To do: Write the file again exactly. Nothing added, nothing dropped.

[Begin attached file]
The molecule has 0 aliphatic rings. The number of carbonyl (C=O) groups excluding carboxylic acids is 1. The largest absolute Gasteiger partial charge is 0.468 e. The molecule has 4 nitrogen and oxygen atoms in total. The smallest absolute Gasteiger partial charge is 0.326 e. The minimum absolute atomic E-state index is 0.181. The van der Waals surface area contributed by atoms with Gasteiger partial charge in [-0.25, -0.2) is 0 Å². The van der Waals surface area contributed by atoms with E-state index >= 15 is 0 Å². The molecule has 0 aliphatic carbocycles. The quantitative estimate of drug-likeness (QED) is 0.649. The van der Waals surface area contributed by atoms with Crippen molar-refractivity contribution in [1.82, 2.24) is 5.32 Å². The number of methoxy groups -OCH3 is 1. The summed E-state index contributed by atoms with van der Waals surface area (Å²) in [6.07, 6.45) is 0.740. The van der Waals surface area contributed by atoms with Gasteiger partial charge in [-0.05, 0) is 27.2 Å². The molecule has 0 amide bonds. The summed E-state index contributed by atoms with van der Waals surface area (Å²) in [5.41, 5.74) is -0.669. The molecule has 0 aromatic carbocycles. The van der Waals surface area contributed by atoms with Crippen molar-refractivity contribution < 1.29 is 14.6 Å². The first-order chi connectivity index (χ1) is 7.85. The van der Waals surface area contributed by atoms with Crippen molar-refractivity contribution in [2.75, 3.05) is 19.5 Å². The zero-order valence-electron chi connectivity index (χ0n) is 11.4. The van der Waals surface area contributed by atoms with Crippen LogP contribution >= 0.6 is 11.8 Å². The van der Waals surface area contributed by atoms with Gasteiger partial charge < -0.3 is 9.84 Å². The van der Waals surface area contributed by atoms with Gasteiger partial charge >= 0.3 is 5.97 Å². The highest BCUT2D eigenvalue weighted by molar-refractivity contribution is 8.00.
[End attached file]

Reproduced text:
The molecule has 0 aliphatic rings. The number of carbonyl (C=O) groups excluding carboxylic acids is 1. The largest absolute Gasteiger partial charge is 0.468 e. The molecule has 4 nitrogen and oxygen atoms in total. The smallest absolute Gasteiger partial charge is 0.326 e. The minimum absolute atomic E-state index is 0.181. The van der Waals surface area contributed by atoms with Gasteiger partial charge in [-0.25, -0.2) is 0 Å². The van der Waals surface area contributed by atoms with E-state index >= 15 is 0 Å². The molecule has 0 aliphatic carbocycles. The quantitative estimate of drug-likeness (QED) is 0.649. The van der Waals surface area contributed by atoms with Crippen molar-refractivity contribution in [1.82, 2.24) is 5.32 Å². The number of methoxy groups -OCH3 is 1. The summed E-state index contributed by atoms with van der Waals surface area (Å²) in [6.07, 6.45) is 0.740. The van der Waals surface area contributed by atoms with Gasteiger partial charge in [-0.05, 0) is 27.2 Å². The molecule has 0 amide bonds. The summed E-state index contributed by atoms with van der Waals surface area (Å²) in [5.41, 5.74) is -0.669. The molecule has 0 aromatic carbocycles. The van der Waals surface area contributed by atoms with Crippen molar-refractivity contribution < 1.29 is 14.6 Å². The first-order chi connectivity index (χ1) is 7.85. The van der Waals surface area contributed by atoms with Crippen molar-refractivity contribution in [2.75, 3.05) is 19.5 Å². The zero-order valence-electron chi connectivity index (χ0n) is 11.4. The van der Waals surface area contributed by atoms with Crippen LogP contribution >= 0.6 is 11.8 Å². The van der Waals surface area contributed by atoms with Gasteiger partial charge < -0.3 is 9.84 Å². The van der Waals surface area contributed by atoms with Gasteiger partial charge >= 0.3 is 5.97 Å². The highest BCUT2D eigenvalue weighted by molar-refractivity contribution is 8.00.